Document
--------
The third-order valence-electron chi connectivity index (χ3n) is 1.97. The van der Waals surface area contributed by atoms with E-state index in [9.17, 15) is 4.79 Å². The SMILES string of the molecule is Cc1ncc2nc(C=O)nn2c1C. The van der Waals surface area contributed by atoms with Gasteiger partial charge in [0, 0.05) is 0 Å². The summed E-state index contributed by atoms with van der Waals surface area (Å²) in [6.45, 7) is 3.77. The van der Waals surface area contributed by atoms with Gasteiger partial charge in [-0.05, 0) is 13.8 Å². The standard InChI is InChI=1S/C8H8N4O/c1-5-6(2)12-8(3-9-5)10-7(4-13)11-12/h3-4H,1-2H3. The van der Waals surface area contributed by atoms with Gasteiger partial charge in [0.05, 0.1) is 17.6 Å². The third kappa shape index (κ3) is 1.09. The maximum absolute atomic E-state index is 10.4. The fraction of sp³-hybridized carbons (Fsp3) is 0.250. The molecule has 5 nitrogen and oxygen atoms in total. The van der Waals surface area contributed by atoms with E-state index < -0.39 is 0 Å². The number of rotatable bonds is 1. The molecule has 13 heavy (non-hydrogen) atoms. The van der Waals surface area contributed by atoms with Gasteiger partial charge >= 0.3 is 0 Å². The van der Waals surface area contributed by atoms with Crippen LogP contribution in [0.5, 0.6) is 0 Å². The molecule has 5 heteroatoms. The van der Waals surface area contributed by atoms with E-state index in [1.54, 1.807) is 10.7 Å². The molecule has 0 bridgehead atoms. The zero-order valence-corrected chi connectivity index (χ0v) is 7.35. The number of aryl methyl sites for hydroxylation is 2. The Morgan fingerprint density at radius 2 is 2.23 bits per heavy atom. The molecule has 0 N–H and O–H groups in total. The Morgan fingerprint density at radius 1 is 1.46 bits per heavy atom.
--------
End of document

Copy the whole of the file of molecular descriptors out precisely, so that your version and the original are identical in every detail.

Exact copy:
The third-order valence-electron chi connectivity index (χ3n) is 1.97. The van der Waals surface area contributed by atoms with E-state index in [9.17, 15) is 4.79 Å². The SMILES string of the molecule is Cc1ncc2nc(C=O)nn2c1C. The van der Waals surface area contributed by atoms with Gasteiger partial charge in [0, 0.05) is 0 Å². The summed E-state index contributed by atoms with van der Waals surface area (Å²) in [6.45, 7) is 3.77. The van der Waals surface area contributed by atoms with Gasteiger partial charge in [-0.05, 0) is 13.8 Å². The standard InChI is InChI=1S/C8H8N4O/c1-5-6(2)12-8(3-9-5)10-7(4-13)11-12/h3-4H,1-2H3. The van der Waals surface area contributed by atoms with Gasteiger partial charge in [0.05, 0.1) is 17.6 Å². The third kappa shape index (κ3) is 1.09. The maximum absolute atomic E-state index is 10.4. The fraction of sp³-hybridized carbons (Fsp3) is 0.250. The molecule has 5 nitrogen and oxygen atoms in total. The van der Waals surface area contributed by atoms with E-state index < -0.39 is 0 Å². The number of rotatable bonds is 1. The molecule has 13 heavy (non-hydrogen) atoms. The van der Waals surface area contributed by atoms with Gasteiger partial charge >= 0.3 is 0 Å². The van der Waals surface area contributed by atoms with Crippen LogP contribution in [0.5, 0.6) is 0 Å². The molecule has 5 heteroatoms. The van der Waals surface area contributed by atoms with E-state index in [1.54, 1.807) is 10.7 Å². The molecule has 0 bridgehead atoms. The zero-order valence-corrected chi connectivity index (χ0v) is 7.35. The number of aryl methyl sites for hydroxylation is 2. The Morgan fingerprint density at radius 2 is 2.23 bits per heavy atom. The molecule has 0 N–H and O–H groups in total. The Morgan fingerprint density at radius 1 is 1.46 bits per heavy atom.